Vicki Peterson has five grown children, including two Korean-born daughters. Since 1979, she has been affiliated with Wide Horizons For Children ((800) 729-5330), a private, non-profit adoption agency headquartered near Boston that has placed more than 9,000 children from more than 50 countries with U.S. families. Formerly CEO and now executive director of external affairs, Peterson is the voice of the organization, representing the agency's mission and many achievements to the public.
International Adoption and Interfaith Families
The Saturday before Thanksgiving is now widely recognized as National Adoption Day. In some parts of our country it is been expanded to a week or the whole month of November. It focuses attention on a wonderful way to bring a child into the family and the fact that 60% of all Americans now have a personal connection to adoption.
The world of adoptions has changed significantly from the time when people attempted to make adoption less transparent and therefore, "not a problem." Over the past two decades we have come to understand that secrecy regarding adoption actually creates significant problems for all involved. Today, the whole extended family, close friends and even co-workers are often involved in welcoming and celebrating the arrival of a newly adopted child. Parents are now encouraged to talk to their children about adoption from an early age so that there are no secrets. Many parents now annually celebrate the day their child came into the family in the same way that a birthday is recognized as a special day.
|Max Stevens, adopted from Korea, is a member of a Jewish fraternity at college.|
Virtually any adopting Jewish parent will raise a child who was not born Jewish. It is extraordinarily rare for a Jewish child to be relinquished for adoption. Like more than 24,000 other Americans, Jewish prospective parents often turn to international adoption as a means of building or adding to their family. At one time this was an unusual concept, but no longer.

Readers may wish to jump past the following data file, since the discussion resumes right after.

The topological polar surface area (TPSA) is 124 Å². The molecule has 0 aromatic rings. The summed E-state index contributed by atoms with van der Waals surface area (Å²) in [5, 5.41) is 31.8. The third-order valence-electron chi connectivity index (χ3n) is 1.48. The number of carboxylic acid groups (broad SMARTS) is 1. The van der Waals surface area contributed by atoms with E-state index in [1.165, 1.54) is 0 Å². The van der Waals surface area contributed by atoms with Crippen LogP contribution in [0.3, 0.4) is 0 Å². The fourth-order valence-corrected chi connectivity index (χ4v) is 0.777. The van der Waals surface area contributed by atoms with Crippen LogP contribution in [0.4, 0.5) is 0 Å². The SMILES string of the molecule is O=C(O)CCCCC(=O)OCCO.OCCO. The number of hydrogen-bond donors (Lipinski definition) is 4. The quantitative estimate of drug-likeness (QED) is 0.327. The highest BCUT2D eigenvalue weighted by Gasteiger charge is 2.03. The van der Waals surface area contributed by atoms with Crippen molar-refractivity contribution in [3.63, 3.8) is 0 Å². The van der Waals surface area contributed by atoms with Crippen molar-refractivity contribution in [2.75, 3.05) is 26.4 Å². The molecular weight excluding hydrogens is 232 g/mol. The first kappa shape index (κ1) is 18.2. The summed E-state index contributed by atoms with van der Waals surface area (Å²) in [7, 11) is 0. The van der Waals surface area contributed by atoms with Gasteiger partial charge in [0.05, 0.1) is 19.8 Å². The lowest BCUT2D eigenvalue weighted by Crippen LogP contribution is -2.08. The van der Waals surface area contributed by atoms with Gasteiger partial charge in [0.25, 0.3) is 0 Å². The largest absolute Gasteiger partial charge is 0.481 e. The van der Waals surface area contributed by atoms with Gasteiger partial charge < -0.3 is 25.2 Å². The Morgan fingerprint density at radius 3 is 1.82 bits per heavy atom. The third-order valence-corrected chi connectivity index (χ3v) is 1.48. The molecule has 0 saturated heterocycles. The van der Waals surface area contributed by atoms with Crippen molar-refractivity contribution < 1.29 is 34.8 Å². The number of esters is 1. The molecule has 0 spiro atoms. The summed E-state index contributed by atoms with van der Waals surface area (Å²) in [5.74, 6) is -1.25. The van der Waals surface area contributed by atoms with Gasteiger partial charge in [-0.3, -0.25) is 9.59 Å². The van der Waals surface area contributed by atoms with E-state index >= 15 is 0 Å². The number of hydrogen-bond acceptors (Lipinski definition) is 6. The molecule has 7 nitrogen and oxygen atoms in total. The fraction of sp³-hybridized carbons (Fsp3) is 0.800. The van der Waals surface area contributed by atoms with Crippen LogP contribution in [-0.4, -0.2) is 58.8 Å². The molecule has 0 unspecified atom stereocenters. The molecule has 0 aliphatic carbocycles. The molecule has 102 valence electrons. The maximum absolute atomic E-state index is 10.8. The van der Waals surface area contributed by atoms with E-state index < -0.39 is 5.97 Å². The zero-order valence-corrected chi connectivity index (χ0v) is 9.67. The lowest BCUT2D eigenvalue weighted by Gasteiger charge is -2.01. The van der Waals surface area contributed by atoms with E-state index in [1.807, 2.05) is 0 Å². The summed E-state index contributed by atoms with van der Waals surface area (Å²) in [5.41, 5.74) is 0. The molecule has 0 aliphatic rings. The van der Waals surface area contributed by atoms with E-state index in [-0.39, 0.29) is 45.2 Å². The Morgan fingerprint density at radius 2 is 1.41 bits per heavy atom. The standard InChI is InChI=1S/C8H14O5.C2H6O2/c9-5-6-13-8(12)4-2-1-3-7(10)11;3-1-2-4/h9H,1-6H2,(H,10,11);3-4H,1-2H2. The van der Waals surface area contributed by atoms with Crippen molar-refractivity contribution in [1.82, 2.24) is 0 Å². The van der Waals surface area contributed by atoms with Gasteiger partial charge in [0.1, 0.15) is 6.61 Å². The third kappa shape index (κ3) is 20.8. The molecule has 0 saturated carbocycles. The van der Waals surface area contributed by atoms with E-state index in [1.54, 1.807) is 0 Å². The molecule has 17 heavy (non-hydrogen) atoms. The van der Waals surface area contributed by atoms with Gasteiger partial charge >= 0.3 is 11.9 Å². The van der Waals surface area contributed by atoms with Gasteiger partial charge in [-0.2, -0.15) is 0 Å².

Adoptive parents feel that it is the ties of love that make a family, not the ties of blood. In addition to love, successful adoptive parents give much thought to sensitively guiding their child and dealing with issues of difference. Thoughtful decisions and unconditional commitment are two common features of skilled parenting. Although there is not one right way to do it, important themes emerge.
Adoption professionals encourage parents who adopt internationally to involve their children in cultural awareness programs by the time a child is 5 or 6 so that comfort and pride in that heritage will be internalized early and will be a positive part of his or her identity.
This is what Evan Hershenson and his wife Lisa, both of whom are heavily involved in Jewish life, try to do while raising their two Chinese daughters. Evan tutors and teaches Jewish education while Lisa is a cantor. Whenever possible they bring both Jewish life and Chinese culture into their home. The family attends Chinese cultural events specially designed for children adopted from China. Recently, their 6- and 3-year-old daughters were converted at a mikvah followed by a naming ceremony. They know many other Jewish families with Chinese children and not long ago attended the Bat Mitzvah of a Chinese adoptee.